USING A MOVING AVERAGE AS A TRAILING STOP
One of the simplest ways to set up a trailing stop is to use a Moving Average(MA). Once price has moved sufficiently beyond the initial stop loss and the MA is above the stop, you can then start using it as your trailing stop.
One suggestion on how to use it, is to continually adjust your sell stop just a bit below it as each price bar is created. This method has the advantage of taking you out of a trade with a profit, if price moves quickly below the average before the bar closes.
However, this method has the disadvantage of stopping you out sometimes too soon. Price will sometimes just barely dip below the line, stop you out, and then unfortunately move in your desired direction once again.
One way to help from getting stopped out too soon, is to require the bar to close below the moving average. That means to wait until the bar's period is complete (10 min. bars in the example below).
Of course, like everything else in trading, this has its advantages and disadvantages too.
This method will sometimes keep you in the trade longer, but occasionally price will move quickly below the average before the bar closes, taking away a good portion of the profit you had in the trade.
Both of these methods, by the way, can be automated by using programs such as NinjaTrader or TradeStation.
The following chart illustrates the use of a 10 period simple moving average (SMA) as a trailing stop.
Notice how it allowed the trade room to run until the afternoon when the bar closed below it.
Here's another example using the exact same 10 period SMA. Price actually moved below the MA, but did not close below it, thereby not causing an exit, if a close below the MA was required. This method allowed the trade to move higher, before getting stopped out an hour and a half later.
In this example trade below, I wanted to show you how sometimes a particular trailing stop method will work and other times it will fail compared to other methods.
This chart once again has the same 10 period SMA. This time it exits the trade for a loss. Another type of trailing stop, a volatility stop, lets the trade run very nicely until the very end of the day. Does this mean dump the SMA and stick with the volatility stop? Of course not, the volatility stop is going to work great on some trades like this one, and it's going to work horribly on others, just like any other method.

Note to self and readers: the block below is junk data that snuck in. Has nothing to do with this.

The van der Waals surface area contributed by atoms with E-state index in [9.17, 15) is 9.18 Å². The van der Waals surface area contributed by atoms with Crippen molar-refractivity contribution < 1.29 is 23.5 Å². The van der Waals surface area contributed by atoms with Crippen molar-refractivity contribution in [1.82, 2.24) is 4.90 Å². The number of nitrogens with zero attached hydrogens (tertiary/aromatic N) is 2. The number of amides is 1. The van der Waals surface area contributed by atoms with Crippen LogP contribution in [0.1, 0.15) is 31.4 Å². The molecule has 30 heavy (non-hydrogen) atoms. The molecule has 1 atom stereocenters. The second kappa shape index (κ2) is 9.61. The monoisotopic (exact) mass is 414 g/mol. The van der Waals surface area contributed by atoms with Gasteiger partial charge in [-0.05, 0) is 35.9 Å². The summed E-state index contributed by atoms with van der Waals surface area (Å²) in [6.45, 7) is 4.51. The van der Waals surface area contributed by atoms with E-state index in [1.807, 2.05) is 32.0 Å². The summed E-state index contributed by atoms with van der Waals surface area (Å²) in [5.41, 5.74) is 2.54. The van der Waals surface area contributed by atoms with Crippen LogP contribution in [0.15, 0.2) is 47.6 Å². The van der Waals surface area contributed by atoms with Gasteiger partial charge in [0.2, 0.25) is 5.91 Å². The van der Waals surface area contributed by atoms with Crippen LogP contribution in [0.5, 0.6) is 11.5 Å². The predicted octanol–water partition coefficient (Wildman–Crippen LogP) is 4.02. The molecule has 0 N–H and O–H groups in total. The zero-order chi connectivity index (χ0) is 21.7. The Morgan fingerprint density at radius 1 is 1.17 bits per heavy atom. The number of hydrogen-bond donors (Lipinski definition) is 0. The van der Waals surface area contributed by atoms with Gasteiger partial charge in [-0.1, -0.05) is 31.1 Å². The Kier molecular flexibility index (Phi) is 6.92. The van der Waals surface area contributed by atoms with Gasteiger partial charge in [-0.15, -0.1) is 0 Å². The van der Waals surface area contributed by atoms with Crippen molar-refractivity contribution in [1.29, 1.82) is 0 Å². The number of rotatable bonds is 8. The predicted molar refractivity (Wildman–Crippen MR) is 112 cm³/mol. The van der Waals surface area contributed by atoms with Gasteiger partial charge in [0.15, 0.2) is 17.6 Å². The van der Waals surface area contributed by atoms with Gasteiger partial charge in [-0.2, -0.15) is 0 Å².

WHAT ARE THE BEST MOVING AVERAGES TO USE?
There is no magic behind any particular type of MA, nor is there any special number to use as the period. A simple moving average will work just as well over many trades as an exponential moving average. Same goes for a weighted moving average or any other type for that matter.
Each will excel at different times. You won't know until it's too late which one you should've used.........so don't over analyze them. It's a waste of time.
Below you're going to see the exact same chart with the exact same indicators, except this time I changed the SMA period to 15, instead of 10. It kept the trade going until the end of the day and into nice profits, just like the volatility stop. Does that mean you should use a 15 SMA instead of a 10 SMA. NO! Again, just as before with different trailing stop methods, different periods for the averages will have their day in the sun on different days and different trades.
You do want to use some common sense, however, when choosing periods for your moving averages. As I've mentioned before, you only have hours to make money day trading stocks, not days.
Choose periods that make sense for the kind of trades that you are doing. For the type of day trades that I'm writing about here, a 50 period MA just wouldn't make sense. It wouldn't allow you to capture enough of the profits that some trades will offer. And, like in the example below, can cause you to not only give up lots of gains, but also lose money on a potentially good trade.